Whereas some social scientists and activists have employed STPP to highlight how even non-criminal justice institutions can contribute to over-incarceration, other scholars are critical of the concept. Some scholars feel that the pipeline metaphor is too narrow and posits an overly purposeful or mechanistic link between schools and prisons; in fact, there is a much more complicated relationship that includes multiple stakeholders that fail our nation’s youth. Rather than viewing school policies and practices in isolation, critical scholars have argued that school processes of criminalization and exclusion are inextricably linked to poverty, unemployment, and the weaknesses of the child welfare and mental health systems. In short, the metaphor does not properly capture the web of institutional forces and missed opportunities that can push youth toward harmful choices and circumstances, often resulting in incarceration. Many reforms across the nation seek to dismantle STPP, including non-exclusionary discipline alternatives such as restorative justice and limiting the role of school police officers. Rigorous research on their effectiveness is needed.
Margaret Colgate Love
Executive clemency has a rich history in the United States, both as an agent of justice and as a tool of politics. A presidential power to pardon was included in Article II of the Constitution, and all but one of the state constitutions provides for a clemency mechanism. States have established a variety of ways to manage and sometimes limit a governor’s exercise of the constitutional pardoning power, but the president’s power has remained unlimited by law. Until quite recently, clemency played a fully operational part in both federal and state justice systems, and the pardoning power was used regularly and generously to temper the harsh results of a criminal prosecution. Presidents also used their power to calm and unify the country after a period of strife, and to further policy goals when legislative solutions fell short.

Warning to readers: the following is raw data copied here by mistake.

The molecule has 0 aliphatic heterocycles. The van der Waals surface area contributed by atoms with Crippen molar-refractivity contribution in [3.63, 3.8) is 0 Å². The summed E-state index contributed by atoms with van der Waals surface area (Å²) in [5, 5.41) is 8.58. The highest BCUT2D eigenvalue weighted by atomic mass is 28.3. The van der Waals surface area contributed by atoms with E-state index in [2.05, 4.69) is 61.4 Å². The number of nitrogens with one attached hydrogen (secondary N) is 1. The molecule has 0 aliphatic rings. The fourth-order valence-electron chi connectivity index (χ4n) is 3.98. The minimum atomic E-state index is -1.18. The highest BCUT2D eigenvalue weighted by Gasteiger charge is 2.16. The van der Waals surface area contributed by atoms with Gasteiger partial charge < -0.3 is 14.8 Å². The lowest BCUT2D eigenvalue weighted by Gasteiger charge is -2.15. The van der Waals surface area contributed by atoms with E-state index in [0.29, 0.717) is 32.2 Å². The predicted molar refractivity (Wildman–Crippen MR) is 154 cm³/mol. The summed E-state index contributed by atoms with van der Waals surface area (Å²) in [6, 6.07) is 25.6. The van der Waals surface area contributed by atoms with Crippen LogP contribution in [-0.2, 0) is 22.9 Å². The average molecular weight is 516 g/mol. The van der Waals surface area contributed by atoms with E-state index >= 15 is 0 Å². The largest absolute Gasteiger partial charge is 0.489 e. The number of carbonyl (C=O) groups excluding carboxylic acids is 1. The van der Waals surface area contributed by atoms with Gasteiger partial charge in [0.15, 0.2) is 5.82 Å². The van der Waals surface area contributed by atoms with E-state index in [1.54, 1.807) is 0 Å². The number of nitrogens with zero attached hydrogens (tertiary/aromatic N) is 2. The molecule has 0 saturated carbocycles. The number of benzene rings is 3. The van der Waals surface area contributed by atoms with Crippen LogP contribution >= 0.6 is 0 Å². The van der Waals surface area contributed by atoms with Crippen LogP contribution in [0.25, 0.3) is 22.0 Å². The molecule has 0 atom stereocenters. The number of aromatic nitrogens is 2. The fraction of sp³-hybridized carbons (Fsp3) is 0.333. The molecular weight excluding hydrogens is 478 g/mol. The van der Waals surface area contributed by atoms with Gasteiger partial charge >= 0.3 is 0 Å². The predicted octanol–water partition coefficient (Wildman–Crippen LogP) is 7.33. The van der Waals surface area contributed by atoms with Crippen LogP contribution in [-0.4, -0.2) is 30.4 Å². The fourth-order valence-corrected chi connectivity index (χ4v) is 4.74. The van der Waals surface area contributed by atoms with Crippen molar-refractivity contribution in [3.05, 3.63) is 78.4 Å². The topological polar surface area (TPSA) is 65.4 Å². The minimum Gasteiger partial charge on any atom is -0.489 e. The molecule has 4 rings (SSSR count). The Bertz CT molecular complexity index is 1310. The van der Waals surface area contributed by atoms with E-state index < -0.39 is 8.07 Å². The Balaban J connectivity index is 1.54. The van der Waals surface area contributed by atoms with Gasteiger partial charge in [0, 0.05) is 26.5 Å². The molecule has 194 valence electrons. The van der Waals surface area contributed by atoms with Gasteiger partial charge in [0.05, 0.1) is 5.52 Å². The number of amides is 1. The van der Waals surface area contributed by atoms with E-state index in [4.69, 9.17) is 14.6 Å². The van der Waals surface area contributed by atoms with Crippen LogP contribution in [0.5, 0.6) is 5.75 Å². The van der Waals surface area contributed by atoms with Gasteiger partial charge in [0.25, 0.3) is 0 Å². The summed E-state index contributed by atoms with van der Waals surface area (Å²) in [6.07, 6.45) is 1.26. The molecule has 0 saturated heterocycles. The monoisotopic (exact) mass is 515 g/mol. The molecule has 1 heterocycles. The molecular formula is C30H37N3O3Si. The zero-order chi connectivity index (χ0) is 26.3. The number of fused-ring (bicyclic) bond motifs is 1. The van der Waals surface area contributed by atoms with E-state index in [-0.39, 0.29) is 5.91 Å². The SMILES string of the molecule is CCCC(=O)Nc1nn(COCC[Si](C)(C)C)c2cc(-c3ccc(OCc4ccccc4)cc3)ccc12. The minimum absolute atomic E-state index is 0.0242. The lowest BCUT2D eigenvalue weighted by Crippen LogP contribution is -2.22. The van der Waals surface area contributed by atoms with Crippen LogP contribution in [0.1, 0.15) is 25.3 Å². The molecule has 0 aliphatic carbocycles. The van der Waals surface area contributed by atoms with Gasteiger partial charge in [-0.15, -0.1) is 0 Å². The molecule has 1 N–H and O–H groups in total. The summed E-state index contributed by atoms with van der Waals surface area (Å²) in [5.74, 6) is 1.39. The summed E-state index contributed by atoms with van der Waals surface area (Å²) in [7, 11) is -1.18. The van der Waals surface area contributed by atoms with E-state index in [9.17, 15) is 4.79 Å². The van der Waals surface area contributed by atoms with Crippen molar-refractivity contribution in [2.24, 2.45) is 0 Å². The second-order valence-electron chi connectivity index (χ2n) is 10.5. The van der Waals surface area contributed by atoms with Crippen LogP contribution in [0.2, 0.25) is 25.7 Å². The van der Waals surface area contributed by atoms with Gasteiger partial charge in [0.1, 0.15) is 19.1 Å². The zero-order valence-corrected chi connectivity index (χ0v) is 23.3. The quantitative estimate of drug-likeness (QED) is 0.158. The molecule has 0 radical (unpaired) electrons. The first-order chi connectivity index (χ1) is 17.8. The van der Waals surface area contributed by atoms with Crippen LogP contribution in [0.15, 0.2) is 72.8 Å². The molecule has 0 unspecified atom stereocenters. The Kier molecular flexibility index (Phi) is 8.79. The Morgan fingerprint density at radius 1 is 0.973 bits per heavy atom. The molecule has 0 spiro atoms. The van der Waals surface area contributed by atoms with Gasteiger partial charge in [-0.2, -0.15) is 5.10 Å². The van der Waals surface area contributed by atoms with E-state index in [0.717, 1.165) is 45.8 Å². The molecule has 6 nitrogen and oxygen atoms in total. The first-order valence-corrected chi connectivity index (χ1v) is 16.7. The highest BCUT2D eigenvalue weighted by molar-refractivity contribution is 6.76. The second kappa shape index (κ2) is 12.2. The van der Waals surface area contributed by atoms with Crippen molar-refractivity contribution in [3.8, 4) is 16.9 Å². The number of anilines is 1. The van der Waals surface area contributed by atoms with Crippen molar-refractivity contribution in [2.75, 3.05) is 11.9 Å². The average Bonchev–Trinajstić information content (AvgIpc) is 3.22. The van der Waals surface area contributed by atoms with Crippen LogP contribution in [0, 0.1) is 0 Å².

But in modern times unruly clemency’s justice-enhancing role has been severely diminished, initially because reforms in the legal system made it less necessary, but later because of theoretical and practical objections to its regular use. A reluctance on the part of elected officials to take political risks, as well as clemency-related controversies, have further eroded clemency’s legitimacy. As a result, in most U.S. jurisdictions clemency now plays a limited role, and the public regards its exercise with suspicion. There are only about a dozen states in which clemency operates as an integral part of the justice system, in large part because its exercise is protected from political pressures by constitutional design. At the same time, the need for an effective clemency mechanism has never been greater, particularly in the federal system, because of lengthy mandatory prison sentences and the lifelong collateral civil consequences of conviction. It appears unlikely that an unregulated and unrestrained executive power will ever be restored to its former justice-enhancing role, so that those concerned about fairness and proportionality in criminal punishments must engage in the more demanding work of democratic reform.
Cara Rabe-Hemp and John C. Navarro
In the study of crime media and popular culture, researchers have a wide range of research methodologies at their disposal. Each methodology or standardized practice for producing knowledge involves an epistemological foundation and rules of evidence for making a claim, as well as a set of practices for generating evidence of the claim. The research methodology chosen is contingent upon the question being studied, as each methodology has strengths and weaknesses.
As the most stringent research design, experiments are unique because they are the only methodology able to establish causality. This is because experimental design’s major advantage is that researchers can control the environment, conditions, and variables that are being studied. However, experiments suffer from a major disadvantage as well: the precision and control utilized in experiments make it difficult to apply the findings to the real world, referred to as generalizability. This is especially poignant in crime media and popular culture studies where researchers are often interested in exploring how the criminal justice system, participants, and processes are socially constructed and how the mediated images impact our conceptualization of criminality and appropriate criminal justice system responses.